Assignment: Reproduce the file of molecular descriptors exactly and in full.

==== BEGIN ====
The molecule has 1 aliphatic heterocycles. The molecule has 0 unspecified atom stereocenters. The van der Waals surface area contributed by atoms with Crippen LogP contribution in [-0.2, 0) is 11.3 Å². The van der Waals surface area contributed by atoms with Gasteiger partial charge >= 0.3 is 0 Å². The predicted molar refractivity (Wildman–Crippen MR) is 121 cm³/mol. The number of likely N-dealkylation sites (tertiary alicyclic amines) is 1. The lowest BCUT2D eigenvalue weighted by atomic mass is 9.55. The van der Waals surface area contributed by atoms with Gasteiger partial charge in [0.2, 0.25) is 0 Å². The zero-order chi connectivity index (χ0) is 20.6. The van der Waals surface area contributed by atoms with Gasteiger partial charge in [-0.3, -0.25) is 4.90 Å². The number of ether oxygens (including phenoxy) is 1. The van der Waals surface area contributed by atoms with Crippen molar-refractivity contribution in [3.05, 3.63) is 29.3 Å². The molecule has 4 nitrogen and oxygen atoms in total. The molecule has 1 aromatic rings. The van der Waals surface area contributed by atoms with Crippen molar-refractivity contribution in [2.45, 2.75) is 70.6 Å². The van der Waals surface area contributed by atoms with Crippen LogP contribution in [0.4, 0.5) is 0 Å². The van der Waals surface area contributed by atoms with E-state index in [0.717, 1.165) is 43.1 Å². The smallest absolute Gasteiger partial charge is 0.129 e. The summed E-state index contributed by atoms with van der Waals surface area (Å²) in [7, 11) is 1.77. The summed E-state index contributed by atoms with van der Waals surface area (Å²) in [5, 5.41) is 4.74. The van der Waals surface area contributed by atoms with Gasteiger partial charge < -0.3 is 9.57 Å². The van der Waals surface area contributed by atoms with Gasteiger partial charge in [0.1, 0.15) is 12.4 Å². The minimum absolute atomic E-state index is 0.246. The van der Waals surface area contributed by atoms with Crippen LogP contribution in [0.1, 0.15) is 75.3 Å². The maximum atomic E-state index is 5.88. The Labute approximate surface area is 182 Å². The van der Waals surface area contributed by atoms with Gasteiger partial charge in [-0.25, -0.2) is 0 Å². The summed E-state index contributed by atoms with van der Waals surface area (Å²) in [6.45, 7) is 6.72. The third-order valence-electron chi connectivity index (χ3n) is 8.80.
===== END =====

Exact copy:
The molecule has 1 aliphatic heterocycles. The molecule has 0 unspecified atom stereocenters. The van der Waals surface area contributed by atoms with Crippen LogP contribution in [-0.2, 0) is 11.3 Å². The van der Waals surface area contributed by atoms with Gasteiger partial charge >= 0.3 is 0 Å². The predicted molar refractivity (Wildman–Crippen MR) is 121 cm³/mol. The number of likely N-dealkylation sites (tertiary alicyclic amines) is 1. The lowest BCUT2D eigenvalue weighted by atomic mass is 9.55. The van der Waals surface area contributed by atoms with Gasteiger partial charge in [0.2, 0.25) is 0 Å². The zero-order chi connectivity index (χ0) is 20.6. The van der Waals surface area contributed by atoms with Gasteiger partial charge in [-0.3, -0.25) is 4.90 Å². The number of ether oxygens (including phenoxy) is 1. The van der Waals surface area contributed by atoms with Crippen molar-refractivity contribution in [3.05, 3.63) is 29.3 Å². The molecule has 4 nitrogen and oxygen atoms in total. The molecule has 1 aromatic rings. The van der Waals surface area contributed by atoms with Crippen molar-refractivity contribution in [2.45, 2.75) is 70.6 Å². The van der Waals surface area contributed by atoms with Crippen LogP contribution in [0.4, 0.5) is 0 Å². The van der Waals surface area contributed by atoms with E-state index in [0.717, 1.165) is 43.1 Å². The smallest absolute Gasteiger partial charge is 0.129 e. The summed E-state index contributed by atoms with van der Waals surface area (Å²) in [7, 11) is 1.77. The summed E-state index contributed by atoms with van der Waals surface area (Å²) in [5, 5.41) is 4.74. The van der Waals surface area contributed by atoms with Gasteiger partial charge < -0.3 is 9.57 Å². The van der Waals surface area contributed by atoms with Gasteiger partial charge in [0.1, 0.15) is 12.4 Å². The minimum absolute atomic E-state index is 0.246. The van der Waals surface area contributed by atoms with Crippen LogP contribution in [0.1, 0.15) is 75.3 Å². The maximum atomic E-state index is 5.88. The Labute approximate surface area is 182 Å². The van der Waals surface area contributed by atoms with Gasteiger partial charge in [-0.25, -0.2) is 0 Å². The summed E-state index contributed by atoms with van der Waals surface area (Å²) in [6.45, 7) is 6.72. The third-order valence-electron chi connectivity index (χ3n) is 8.80.